That´s Pretty Punny! An Origin Story

That´s Pretty Punny! An Origin Story

Elizabeth Bodily, Reporter

Puns are something that have been incorporated into our everyday life. Whether they are intentional or not, it is practically impossible to go one day without hearing a pun. You may like them, or you might not, but that doesn’t change the fact that they are here. The real question here is how they became such a big part of our society.

Almost every major language uses puns. Puns are universal. Whether you’re like Senior Josh Painter, “I absolutely love puns. I use them all the time,” or Senior Brinley Winberg “They make me want to die,” they’re a part of everyone’s lives. So why not read about how they came to be?
Sometime around 1640, the earliest use of a pun was recorded. “That’s really weird. I want to know what the pun was and if it’s still funny by today’s standards,” said Senior Nataly Soto. Though highly likely the pun was used in one of the commonly put on plays, no one is certain what the pun was or where it came from.

One of the meanings of the word pun is ‘to pound’ or beat something. As a result, when asked by people what pun meant, a popular answer was “Would you stop pounding us with such questions?”. How appropriate.

A few have tried to study and define the word pun. As a result, many different meanings were given to it such as ‘to pound’ or beat something. Some said it meant a play on words or a mix between a puzzle and conundrum.

Around that time, plays were one of the main forms of entertainment for the people. A comedic play written by Abraham Cowley describes a Mr. Puny as a ‘young gallant, a pretender to the wit’. At this time, names describing the characters characteristics or lifestyles were popular to use in plays such as Mr. Slang.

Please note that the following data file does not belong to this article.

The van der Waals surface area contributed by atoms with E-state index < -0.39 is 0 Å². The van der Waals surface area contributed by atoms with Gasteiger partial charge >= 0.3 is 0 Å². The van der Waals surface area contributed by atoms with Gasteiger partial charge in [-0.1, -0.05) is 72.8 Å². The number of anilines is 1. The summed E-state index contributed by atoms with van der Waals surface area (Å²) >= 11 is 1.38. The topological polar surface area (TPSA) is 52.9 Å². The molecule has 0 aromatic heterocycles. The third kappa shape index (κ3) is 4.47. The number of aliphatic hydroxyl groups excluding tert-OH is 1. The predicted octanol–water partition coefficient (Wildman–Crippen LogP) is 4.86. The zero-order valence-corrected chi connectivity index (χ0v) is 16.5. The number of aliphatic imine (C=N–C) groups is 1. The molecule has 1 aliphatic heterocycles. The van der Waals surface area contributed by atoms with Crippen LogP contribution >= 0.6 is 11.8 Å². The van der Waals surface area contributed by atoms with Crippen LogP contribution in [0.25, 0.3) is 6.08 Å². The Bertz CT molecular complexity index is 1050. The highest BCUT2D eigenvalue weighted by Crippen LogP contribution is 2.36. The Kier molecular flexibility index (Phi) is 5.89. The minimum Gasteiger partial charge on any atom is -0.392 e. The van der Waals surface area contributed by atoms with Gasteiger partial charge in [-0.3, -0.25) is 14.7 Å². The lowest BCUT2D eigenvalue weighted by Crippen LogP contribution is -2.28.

In the play Romeo and Juliet, Shakespeare cleverly adds in a pun before the death of Mercutio in act 1. Mercutio, after being lethally stabbed in the stomach, playfully adds, “Ask for me tomorrow, and you shall find a grave man,” before falling to the ground and perishing. The audience promptly booed the pun Shakespeare made and continued observing the play.  “I thought that pun was hilarious,” said Nataly “It was very fitting for his character. I love all the puns in Romeo and Juliet.”
Dating as far back as the seventh-century dozens of writings and Sanskrit are filled with Puns. Ancient writers and poets often inserted humorous texts into their writings. One such example is found in a subhashita and states ‘Its beginning is its end. Its middle is its middle. If you don’t know this, you don’t know anything’.

Upon discovering how early puns date back to, Brinley questions “Why are puns things that people are still doing?” In the past, puns were a sign of high intelligence. They were a tool to pack more meaning into fewer words and demonstrated that you had the intelligence to use words economically. Due to this reason, puns were often thrown into everyday conversations. “I use puns often, but can’t think of them on command,” said Nataly.

Gradually, over time, people used puns more often. People use them today because it has become embedded in their culture. Everyone wanted to be seen as intelligent, so, as a result, everyone started using puns. Now that they’re here, they’re not going anywhere else.